Analyze Your Driving With a Cellphone App

June 5, 2017 •

Engine Data

We’re all above average drivers – well most of us are – but what if you want to get better? Maybe you’d like to wring some extra miles from every gallon of gas. Perhaps you’re trying to shave seconds from your lap times or you just want to know if that cold air intake really does improve performance.

Well, a cellphone app will let you do it.

Capturing Engine Data

Every car sold since 1996 comes with ODB-II. It’s the 16 pin connector under the dash that your mechanic uses to read trouble codes and reset the Check Engine light.

Your engine reports a host of data through OBD-II. By connecting to it you can capture variables like:

  • Engine Speed
  • Fuel Pressure
  • Instantaneous Fuel Consumption
  • Oil, Coolant and Intake Air Temperature

What to Do With Your Engine Data

Overlay them on GPS location data from your cellphone and you know what the engine was doing along your route. Add in readings from the accelerometer in your phone and you’re looking at a highly detailed map of what your car was doing. You can even learn 0-60 and ¼ mile times as well as the lateral g’s you pulled through the curves.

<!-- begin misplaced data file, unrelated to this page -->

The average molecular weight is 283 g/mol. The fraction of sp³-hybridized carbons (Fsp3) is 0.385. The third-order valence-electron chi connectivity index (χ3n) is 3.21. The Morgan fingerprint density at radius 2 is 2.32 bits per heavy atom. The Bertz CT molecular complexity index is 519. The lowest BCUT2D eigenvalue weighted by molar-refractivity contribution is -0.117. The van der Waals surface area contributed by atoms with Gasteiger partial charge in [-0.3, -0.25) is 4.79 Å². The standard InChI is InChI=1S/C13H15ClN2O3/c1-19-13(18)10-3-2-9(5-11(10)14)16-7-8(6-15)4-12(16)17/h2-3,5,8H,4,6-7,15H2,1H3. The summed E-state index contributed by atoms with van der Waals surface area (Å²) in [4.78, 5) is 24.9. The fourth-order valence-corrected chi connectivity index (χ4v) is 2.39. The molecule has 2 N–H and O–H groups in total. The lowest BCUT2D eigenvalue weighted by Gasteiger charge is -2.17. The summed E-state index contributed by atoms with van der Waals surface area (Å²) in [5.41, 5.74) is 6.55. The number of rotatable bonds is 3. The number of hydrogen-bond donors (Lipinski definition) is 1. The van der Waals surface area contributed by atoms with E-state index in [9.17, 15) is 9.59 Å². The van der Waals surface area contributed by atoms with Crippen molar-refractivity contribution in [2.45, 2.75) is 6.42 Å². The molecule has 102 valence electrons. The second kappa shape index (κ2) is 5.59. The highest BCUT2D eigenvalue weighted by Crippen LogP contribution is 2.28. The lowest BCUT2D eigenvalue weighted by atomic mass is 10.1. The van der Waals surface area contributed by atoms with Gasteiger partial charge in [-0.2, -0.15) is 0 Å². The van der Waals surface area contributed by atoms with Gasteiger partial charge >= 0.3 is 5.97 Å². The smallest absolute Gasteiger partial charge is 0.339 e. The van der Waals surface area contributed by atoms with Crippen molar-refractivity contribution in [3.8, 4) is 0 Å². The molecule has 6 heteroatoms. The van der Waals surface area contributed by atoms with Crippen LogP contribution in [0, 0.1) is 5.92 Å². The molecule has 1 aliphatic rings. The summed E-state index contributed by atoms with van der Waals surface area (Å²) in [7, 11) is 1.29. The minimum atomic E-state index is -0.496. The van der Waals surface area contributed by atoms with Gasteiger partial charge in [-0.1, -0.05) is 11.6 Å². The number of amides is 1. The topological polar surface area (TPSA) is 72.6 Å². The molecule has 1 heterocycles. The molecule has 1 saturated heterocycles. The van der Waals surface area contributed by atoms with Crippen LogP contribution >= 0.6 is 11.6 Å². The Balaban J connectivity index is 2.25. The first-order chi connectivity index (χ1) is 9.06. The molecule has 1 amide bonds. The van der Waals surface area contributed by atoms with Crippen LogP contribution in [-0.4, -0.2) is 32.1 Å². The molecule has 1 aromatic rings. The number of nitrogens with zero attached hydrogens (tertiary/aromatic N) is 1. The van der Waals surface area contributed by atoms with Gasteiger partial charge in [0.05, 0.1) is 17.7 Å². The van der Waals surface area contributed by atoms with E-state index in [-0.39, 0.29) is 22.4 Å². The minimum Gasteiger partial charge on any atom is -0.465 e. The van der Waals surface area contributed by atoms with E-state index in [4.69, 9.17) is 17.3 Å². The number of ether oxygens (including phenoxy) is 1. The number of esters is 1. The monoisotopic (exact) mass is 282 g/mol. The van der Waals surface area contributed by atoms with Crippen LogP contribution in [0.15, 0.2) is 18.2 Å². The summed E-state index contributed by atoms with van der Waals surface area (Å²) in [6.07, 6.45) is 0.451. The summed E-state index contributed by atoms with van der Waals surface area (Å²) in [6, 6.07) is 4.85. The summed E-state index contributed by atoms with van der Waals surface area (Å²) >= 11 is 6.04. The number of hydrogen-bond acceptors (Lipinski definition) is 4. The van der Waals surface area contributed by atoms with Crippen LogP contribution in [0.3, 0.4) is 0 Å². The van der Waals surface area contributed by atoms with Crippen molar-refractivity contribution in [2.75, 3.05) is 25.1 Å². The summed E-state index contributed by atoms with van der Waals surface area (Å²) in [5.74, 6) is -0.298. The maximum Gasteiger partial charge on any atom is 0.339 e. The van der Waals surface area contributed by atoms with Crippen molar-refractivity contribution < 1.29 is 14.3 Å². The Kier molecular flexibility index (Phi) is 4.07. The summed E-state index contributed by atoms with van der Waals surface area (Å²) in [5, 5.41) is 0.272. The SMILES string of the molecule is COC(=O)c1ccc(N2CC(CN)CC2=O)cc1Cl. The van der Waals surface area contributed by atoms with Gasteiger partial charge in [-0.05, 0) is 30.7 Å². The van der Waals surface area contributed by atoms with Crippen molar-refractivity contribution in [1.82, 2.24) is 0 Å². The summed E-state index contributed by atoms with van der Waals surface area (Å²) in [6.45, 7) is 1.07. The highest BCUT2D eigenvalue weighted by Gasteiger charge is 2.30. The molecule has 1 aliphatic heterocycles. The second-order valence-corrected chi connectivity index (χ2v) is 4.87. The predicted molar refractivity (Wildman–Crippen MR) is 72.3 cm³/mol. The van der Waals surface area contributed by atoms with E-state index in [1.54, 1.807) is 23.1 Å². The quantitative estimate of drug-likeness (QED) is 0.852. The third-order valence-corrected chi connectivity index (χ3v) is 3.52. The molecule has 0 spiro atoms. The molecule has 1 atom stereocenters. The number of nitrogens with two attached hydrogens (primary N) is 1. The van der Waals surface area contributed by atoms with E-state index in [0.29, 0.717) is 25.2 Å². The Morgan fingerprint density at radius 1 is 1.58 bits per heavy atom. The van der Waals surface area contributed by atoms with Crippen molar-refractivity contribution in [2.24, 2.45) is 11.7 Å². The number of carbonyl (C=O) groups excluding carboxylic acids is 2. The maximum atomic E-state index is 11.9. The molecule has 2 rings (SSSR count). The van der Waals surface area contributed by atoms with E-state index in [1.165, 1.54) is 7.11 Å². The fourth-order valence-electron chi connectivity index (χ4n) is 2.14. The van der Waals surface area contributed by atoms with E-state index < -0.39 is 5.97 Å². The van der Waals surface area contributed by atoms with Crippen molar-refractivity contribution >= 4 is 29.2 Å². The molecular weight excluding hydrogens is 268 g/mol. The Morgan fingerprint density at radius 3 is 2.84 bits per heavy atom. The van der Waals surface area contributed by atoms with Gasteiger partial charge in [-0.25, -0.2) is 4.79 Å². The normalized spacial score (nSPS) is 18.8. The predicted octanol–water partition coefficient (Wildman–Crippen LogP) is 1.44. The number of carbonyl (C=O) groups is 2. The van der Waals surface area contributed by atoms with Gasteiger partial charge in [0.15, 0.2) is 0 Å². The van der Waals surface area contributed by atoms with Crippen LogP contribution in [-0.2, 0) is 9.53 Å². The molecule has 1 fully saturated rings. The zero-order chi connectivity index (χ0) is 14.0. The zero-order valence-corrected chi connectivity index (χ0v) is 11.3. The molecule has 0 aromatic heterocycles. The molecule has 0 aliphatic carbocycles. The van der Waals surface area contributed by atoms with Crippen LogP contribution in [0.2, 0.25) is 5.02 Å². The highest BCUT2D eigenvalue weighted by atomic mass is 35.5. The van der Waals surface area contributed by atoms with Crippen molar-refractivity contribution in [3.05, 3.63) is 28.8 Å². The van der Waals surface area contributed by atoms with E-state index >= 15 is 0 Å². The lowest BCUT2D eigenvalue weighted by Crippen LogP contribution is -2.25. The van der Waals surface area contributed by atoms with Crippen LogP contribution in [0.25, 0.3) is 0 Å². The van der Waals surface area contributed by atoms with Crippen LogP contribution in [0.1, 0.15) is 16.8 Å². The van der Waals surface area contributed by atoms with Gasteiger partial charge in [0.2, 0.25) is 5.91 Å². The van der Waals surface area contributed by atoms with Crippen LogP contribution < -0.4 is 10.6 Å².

How to Import Engine Data to Your Cellphone

An app on your phone logs location plus speed, braking and acceleration. By linking it to the ODB-II port you’ll get all the engine numbers too. You can do that either with a direct cable connection or by a wireless transmitter.

Many Android users swear by the Torque app. (You’ll need to purchase the Bluetooth ODB-II transmitter separately.) Those with iPhones can use Rev, which does much the same thing. Alternatively, Flo works on both platforms, but lacks some of the performance-oriented features of both Torque and Rev.

Putting Your Engine Data to Use

You’re trying to save some gas on your commute. You could identify the spots where your consumption is highest. Tie that to engine speed, braking and acceleration numbers and you’ll see where you can save. Then as you modify your style you’ll have the data to show you what works and what doesn’t.

If you enjoy the occasional track day, the apps work the same way. See where you’re losing speed, or where you’re letting engine revs drop too low, then go back out and do things slightly differently. If engine mods are your thing, these apps will show you if you’re actually getting more horsepower and torque.